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Stanford students are trying to design the perfect delivery drone

Amazon CEO Jeff Bezos really started something when he unveiled a prototype of one of the first-ever delivery drones back in 2013.

Engineers are still working on the Prime Air machine, but since then a growing number of companies around the world have been developing and testing their own drone-based delivery platforms to offer a whole new way of getting goods from A to B.

Educators are also participating in this exciting technology, with Stanford University recently launching a course in Aerial Robot Design, part of which involves dreaming up concepts for delivery drones and putting them into action.

This year’s students are already building autonomous quadcopters from scratch, fitting them with custom delivery mechanisms, and testing them out in the field.

“Most of our students have never designed anything that has to take to the air and fly at all,” Eric Chang, one of the course’s teaching assistants, told Stanford University‘s news site. “This is their first step into considering the factors that go into designing an aerial robot.”

Working in several groups made up of a mix of undergraduate and graduate students, the participants have three specific goals in mind with their respective drone delivery platforms — to make them “reliable, realistic, and consumer-friendly.”

The current class of budding engineers has already discovered that for drone delivery over longer distances, quadcopters aren’t ideal.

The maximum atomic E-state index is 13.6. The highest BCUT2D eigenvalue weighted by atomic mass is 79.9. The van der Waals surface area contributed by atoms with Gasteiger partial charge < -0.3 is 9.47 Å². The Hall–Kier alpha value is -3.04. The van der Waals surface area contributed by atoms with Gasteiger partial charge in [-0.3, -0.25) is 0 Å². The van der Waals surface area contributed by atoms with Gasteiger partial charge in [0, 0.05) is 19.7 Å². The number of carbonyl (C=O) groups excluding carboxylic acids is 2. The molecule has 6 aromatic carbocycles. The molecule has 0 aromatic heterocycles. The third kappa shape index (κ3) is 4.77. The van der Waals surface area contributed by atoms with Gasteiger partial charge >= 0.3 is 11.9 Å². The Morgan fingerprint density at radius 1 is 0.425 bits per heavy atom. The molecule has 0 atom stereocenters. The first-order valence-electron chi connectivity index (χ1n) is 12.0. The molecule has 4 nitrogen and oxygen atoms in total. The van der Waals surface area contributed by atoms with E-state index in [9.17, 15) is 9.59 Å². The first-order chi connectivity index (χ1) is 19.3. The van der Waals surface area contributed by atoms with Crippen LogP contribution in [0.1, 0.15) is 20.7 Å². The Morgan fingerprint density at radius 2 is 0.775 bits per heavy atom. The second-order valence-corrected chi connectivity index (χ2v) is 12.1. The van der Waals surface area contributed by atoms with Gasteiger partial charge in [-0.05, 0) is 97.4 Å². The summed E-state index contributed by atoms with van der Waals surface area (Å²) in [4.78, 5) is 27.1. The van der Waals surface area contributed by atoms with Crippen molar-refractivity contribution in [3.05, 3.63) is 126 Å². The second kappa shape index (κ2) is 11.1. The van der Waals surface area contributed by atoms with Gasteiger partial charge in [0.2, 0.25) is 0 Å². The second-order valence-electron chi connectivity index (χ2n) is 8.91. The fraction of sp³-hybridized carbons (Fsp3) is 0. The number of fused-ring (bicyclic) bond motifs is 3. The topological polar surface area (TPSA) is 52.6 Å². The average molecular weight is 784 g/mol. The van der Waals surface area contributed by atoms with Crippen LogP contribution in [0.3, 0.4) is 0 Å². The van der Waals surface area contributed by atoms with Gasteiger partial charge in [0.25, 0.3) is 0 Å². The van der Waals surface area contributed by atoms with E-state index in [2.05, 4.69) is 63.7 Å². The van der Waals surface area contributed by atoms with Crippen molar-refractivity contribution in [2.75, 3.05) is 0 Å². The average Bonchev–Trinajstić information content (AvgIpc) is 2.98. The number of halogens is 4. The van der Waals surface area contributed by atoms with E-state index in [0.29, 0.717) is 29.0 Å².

“One of the first things we learned in this course is you really can’t get much range at all with quadcopters,” Luke Asperger, a graduate student in mechanical engineering, told the university’s news site. “Whereas, if you got that wing, you’ve got a lot of lift. And the actual cruising part of the flight doesn’t take much power, so you can go pretty far.”

Students have been tasked with creating what some consider as the ideal delivery drone — a machine that lifts off the ground vertically before switching to winged flight for the main journey and then coming back down vertically to drop off the delivery.

The ongoing work has so far involved plenty of experimentation with all aspects of drone design to build a machine with optimal flight efficiency, while teams have also been trying out various delivery methods, including trapdoor mechanisms, parachutes, and spring-loaded boxes.

Chang said the class is like “a think tank for coming up with novel delivery ideas, where drones can really take part in improving the delivery experience.”

The skills that the students are developing are wide ranging to ensure that they will have plenty of employment options beyond pure drone design. But those that do take their current interest into the workplace could certainly have a hand in the creation of tomorrow’s drone delivery systems.

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